Coconut Bay plans a 200-room expansion and is expected to employ a minimum of 400 persons during construction and an additional 320 jobs on completion.
Madam Speaker, there are, some other major investments under active consideration.
Work will begin on the Fairmont Saint Lucia Resort in Sabwisha Choiseul in September of this year. This development will employ 150 workers during construction and 250 workers upon completion. This resort will be a unique space that integrates local nature, a low-rise building complex and a wide range of recreational facilities. The hotel will include 120-five star hotel rooms, 37 villas, 3 restaurants, a spa, commercial areas for local producers and traders and 3 swimming pools. A special central place in the development is provided for local tradition – a number of shops for carvings and paintings will feature at the property.
The Reduit beach will be redeveloped and will become the home of a luxury five star dual branded hotel called Curio by Hilton. This property will be built where the Rex Resorts was previously located. The Curio by Hilton will feature 500 luxury rooms; 350 rooms assigned to the Hilton and 150 assigned to the Curio by Hilton. This development will cost in excess of US$100 million and it is expected to employ at least 650 workers during operations. Work on this property will begin within the last quarter of 2017.
Madam Speaker, we are expecting work to commence on the Honeymoon Bay Resort in Cannelles very soon. This resort will consist of two hotels; the first is a 250 room 5-star luxury, family all-inclusive hotel and the second is an 80 room, 5-star luxury hotel. This resort will feature an 18-hole golf course and club house and a museum. The development is expected to cost US $360 million and will employ about 600 workers during construction and 750 full time and 300 part-time workers during operation.
Madam Speaker, the Range Developments signed an agreement with the Government of St. Lucia to acquire the Black Bay lands and develop Black Bay into an integrated master planned luxury touristic community. The Black Bay Master Development will consist of a luxury branded hotel and villas, and other amenities set on 180 acres on the southern tip of the island. The hotel is expected to have 180 rooms and will be the central anchor of the Black Bay Master Development. The estimated development value for the Black Bay Hotel is US$130 million. Initial site works are expected to commence in the fourth of quarter of 2017 or the first quarter of 2018 and the hotel is expected to be complete by the end of 2020. Peak employment during the construction phase will be 300 direct hires and 400 during operations.
Madam Speaker, Sandals Resorts International has confirmed plans to add a fourth resort on Saint Lucia. The property will offer 350 rooms and suites inclusive of the exotic Sky Pool Butler Suites, all-butler signature swim-up Rondoval Suites and an infinity-edge sky pool bar. This project is estimated to cost US$250 million. Madam Speaker, yet another opportunity for the creation of an estimated 600 jobs during the construction phase and an estimated 875 jobs during the operation phase. Ground-breaking for the project is set to begin in 2018.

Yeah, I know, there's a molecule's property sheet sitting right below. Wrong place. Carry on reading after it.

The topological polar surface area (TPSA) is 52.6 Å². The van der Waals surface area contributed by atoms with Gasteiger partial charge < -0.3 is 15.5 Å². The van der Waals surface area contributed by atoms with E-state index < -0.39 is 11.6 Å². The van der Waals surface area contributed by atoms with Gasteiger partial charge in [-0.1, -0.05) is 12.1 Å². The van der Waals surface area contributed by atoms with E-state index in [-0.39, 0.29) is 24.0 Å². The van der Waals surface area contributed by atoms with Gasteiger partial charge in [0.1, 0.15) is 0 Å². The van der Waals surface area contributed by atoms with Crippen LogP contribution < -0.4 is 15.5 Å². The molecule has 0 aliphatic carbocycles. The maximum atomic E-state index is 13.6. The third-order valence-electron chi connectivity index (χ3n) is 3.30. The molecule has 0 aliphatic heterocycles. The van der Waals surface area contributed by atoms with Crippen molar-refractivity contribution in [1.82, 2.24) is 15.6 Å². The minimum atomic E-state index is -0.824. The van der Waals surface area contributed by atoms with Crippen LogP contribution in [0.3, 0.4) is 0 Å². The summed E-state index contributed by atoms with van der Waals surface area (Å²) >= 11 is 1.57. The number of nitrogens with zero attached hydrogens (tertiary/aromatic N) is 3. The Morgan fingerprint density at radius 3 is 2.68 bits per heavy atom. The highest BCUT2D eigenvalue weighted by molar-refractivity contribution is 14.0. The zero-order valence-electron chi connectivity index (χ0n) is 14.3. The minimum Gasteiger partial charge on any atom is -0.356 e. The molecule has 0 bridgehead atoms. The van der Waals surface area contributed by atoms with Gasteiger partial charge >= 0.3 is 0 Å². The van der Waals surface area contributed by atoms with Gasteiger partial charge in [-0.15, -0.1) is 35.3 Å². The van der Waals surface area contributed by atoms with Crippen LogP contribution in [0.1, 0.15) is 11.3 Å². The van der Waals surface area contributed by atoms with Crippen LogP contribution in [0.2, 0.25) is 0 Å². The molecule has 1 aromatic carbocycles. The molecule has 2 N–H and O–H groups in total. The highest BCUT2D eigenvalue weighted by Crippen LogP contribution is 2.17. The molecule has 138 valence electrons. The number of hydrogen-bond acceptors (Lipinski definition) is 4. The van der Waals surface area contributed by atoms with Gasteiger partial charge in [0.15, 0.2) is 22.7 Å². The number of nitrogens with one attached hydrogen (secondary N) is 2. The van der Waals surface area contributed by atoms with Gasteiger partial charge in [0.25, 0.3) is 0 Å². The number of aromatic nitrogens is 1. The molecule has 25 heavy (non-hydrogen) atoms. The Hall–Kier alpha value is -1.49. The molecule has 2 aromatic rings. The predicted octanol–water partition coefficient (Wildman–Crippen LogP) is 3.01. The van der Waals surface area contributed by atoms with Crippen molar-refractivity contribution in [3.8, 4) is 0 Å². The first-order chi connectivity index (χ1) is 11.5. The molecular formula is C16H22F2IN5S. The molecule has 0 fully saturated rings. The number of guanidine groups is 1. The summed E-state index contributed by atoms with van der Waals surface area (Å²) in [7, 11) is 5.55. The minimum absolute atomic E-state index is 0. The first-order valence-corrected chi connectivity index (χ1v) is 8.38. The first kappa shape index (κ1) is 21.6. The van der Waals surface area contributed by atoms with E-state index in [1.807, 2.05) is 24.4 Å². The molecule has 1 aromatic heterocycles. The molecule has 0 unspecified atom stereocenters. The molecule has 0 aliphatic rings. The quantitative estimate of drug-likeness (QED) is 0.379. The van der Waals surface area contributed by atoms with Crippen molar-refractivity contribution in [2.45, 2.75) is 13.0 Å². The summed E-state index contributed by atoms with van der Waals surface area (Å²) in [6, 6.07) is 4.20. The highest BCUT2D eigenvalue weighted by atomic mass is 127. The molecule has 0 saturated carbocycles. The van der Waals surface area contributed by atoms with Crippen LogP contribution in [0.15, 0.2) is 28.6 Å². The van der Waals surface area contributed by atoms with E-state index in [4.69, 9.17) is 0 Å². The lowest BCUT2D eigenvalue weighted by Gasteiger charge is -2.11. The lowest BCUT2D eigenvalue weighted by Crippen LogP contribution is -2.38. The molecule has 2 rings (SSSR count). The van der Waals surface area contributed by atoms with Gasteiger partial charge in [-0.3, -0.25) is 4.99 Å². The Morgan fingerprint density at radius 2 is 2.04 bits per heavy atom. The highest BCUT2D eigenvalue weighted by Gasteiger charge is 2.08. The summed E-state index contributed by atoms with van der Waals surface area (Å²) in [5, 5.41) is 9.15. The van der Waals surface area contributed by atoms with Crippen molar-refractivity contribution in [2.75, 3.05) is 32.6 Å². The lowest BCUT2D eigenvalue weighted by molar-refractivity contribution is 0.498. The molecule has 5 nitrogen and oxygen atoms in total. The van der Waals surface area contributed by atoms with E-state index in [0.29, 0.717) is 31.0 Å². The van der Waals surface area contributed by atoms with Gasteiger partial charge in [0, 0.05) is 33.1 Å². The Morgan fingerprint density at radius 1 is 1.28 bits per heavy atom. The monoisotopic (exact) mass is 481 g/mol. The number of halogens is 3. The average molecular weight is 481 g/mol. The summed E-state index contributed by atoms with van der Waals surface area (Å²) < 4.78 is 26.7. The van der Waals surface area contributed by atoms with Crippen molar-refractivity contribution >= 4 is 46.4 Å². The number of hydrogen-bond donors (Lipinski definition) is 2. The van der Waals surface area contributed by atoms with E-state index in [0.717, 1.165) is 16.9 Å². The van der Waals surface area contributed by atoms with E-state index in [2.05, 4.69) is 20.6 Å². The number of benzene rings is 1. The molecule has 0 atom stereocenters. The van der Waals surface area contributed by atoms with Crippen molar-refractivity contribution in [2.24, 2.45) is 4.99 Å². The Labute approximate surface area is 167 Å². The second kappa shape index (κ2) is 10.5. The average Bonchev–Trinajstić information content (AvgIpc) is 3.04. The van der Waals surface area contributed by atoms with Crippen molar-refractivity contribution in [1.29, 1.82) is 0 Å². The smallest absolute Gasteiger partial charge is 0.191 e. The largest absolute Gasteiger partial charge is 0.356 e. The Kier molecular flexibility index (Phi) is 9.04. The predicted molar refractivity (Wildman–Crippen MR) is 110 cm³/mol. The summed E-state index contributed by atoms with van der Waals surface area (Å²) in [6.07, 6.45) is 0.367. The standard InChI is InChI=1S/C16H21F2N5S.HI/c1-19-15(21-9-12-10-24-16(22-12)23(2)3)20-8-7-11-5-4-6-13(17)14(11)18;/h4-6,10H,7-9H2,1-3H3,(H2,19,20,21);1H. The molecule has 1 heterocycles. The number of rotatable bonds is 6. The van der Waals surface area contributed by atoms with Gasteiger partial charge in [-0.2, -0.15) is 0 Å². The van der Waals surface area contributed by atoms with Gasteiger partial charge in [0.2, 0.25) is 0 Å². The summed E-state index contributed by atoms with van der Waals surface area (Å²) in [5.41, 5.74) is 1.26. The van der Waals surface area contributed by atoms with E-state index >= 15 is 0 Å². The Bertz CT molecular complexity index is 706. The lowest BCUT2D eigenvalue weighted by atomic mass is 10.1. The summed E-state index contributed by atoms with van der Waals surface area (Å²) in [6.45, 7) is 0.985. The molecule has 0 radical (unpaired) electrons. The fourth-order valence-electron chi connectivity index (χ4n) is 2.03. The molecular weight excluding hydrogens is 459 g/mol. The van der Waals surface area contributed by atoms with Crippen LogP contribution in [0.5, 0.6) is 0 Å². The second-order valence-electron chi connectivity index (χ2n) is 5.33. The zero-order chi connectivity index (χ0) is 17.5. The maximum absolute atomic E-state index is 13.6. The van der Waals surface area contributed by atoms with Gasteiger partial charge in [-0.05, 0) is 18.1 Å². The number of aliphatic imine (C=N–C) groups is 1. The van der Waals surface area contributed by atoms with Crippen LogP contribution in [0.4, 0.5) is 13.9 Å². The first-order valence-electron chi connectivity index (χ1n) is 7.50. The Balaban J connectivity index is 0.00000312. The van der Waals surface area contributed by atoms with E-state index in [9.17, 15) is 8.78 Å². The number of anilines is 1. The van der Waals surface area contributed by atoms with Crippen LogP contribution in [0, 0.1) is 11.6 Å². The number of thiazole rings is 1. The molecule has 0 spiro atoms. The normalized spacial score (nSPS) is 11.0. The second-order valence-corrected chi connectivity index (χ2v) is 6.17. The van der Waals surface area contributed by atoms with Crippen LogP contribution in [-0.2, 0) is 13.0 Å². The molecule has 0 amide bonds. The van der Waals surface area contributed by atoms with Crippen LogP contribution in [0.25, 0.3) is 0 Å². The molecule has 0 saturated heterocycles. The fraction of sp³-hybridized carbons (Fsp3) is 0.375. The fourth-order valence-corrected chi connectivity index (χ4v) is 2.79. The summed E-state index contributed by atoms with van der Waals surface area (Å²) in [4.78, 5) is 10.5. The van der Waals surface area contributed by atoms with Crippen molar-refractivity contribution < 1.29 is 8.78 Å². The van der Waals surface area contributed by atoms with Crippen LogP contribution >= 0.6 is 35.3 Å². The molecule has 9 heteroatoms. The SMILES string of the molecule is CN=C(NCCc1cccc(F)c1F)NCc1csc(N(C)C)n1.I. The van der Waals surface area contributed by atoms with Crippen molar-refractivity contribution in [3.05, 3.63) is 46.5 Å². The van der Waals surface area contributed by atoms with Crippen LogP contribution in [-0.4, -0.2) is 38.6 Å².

In addition to these developments we will focus our efforts on increasing the number of 3-star properties on the island, as we recognize this is a preferred property type for our European visitors and yachters. The Government’s policy is to reserve 3-star property developments for Saint Lucians to invest in, in keeping with the village tourism.
Madam Speaker we are looking to increase our room stock this has the effect of increasing our capacity and hence make Saint Lucia more competitive to increasing air lift and open possible markets which were previously untapped. We will create and capitalize on the concept of village tourism. Eight fishing villages will be transformed into unique tourism villages based on their attributes and strengths. These villages will be uniquely themed and development plans will be established in a participatory manner which address the villages’ infrastructure, culinary assets, architecture and capacity. This is in support of expansion of the shared economy in much the same way that Gros Islet continues to benefit from village tourism.
We will further develop our niche markets of romance, family and adventure based tourism; and expand our offerings in the areas of eco-tourism, sports tourism and business tourism.
Madam Speaker, it is our intention that everyone in society be given an opportunity to benefit from tourism development at some level. This is clear given the decentralization of tourism related investments, particularly, the development of Vieux Fort as a new tourism frontier.
National Apprenticeship Programme
Our Government will continue to provide support, including financial support for persons in hospitality training. Once these persons have successfully completed their programs, they will be eligible for employment with many of the major cruise lines.